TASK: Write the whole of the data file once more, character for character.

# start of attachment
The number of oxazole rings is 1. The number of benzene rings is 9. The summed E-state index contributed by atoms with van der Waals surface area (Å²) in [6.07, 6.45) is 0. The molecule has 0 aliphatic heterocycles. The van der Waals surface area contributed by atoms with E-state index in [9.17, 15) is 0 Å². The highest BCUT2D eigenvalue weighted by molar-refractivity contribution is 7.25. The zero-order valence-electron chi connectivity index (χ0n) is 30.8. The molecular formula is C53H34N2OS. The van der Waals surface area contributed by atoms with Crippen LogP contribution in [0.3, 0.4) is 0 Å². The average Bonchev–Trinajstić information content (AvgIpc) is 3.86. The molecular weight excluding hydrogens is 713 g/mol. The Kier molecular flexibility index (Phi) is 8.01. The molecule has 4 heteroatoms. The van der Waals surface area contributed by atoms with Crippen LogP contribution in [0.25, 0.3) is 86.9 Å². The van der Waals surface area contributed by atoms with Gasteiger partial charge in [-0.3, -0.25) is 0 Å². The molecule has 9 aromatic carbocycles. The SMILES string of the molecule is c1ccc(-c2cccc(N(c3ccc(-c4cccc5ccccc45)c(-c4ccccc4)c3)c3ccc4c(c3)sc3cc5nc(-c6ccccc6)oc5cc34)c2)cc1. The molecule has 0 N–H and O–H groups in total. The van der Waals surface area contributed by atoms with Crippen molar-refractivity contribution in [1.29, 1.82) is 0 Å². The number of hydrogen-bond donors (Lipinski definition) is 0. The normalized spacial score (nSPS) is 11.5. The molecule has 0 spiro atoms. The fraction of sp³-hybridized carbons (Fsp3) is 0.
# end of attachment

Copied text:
The number of oxazole rings is 1. The number of benzene rings is 9. The summed E-state index contributed by atoms with van der Waals surface area (Å²) in [6.07, 6.45) is 0. The molecule has 0 aliphatic heterocycles. The van der Waals surface area contributed by atoms with E-state index in [9.17, 15) is 0 Å². The highest BCUT2D eigenvalue weighted by molar-refractivity contribution is 7.25. The zero-order valence-electron chi connectivity index (χ0n) is 30.8. The molecular formula is C53H34N2OS. The van der Waals surface area contributed by atoms with Crippen LogP contribution in [0.3, 0.4) is 0 Å². The average Bonchev–Trinajstić information content (AvgIpc) is 3.86. The molecular weight excluding hydrogens is 713 g/mol. The Kier molecular flexibility index (Phi) is 8.01. The molecule has 4 heteroatoms. The van der Waals surface area contributed by atoms with Crippen LogP contribution in [0.25, 0.3) is 86.9 Å². The van der Waals surface area contributed by atoms with Gasteiger partial charge in [-0.3, -0.25) is 0 Å². The molecule has 9 aromatic carbocycles. The SMILES string of the molecule is c1ccc(-c2cccc(N(c3ccc(-c4cccc5ccccc45)c(-c4ccccc4)c3)c3ccc4c(c3)sc3cc5nc(-c6ccccc6)oc5cc34)c2)cc1. The molecule has 0 N–H and O–H groups in total. The van der Waals surface area contributed by atoms with Crippen molar-refractivity contribution in [1.29, 1.82) is 0 Å². The number of hydrogen-bond donors (Lipinski definition) is 0. The normalized spacial score (nSPS) is 11.5. The molecule has 0 spiro atoms. The fraction of sp³-hybridized carbons (Fsp3) is 0.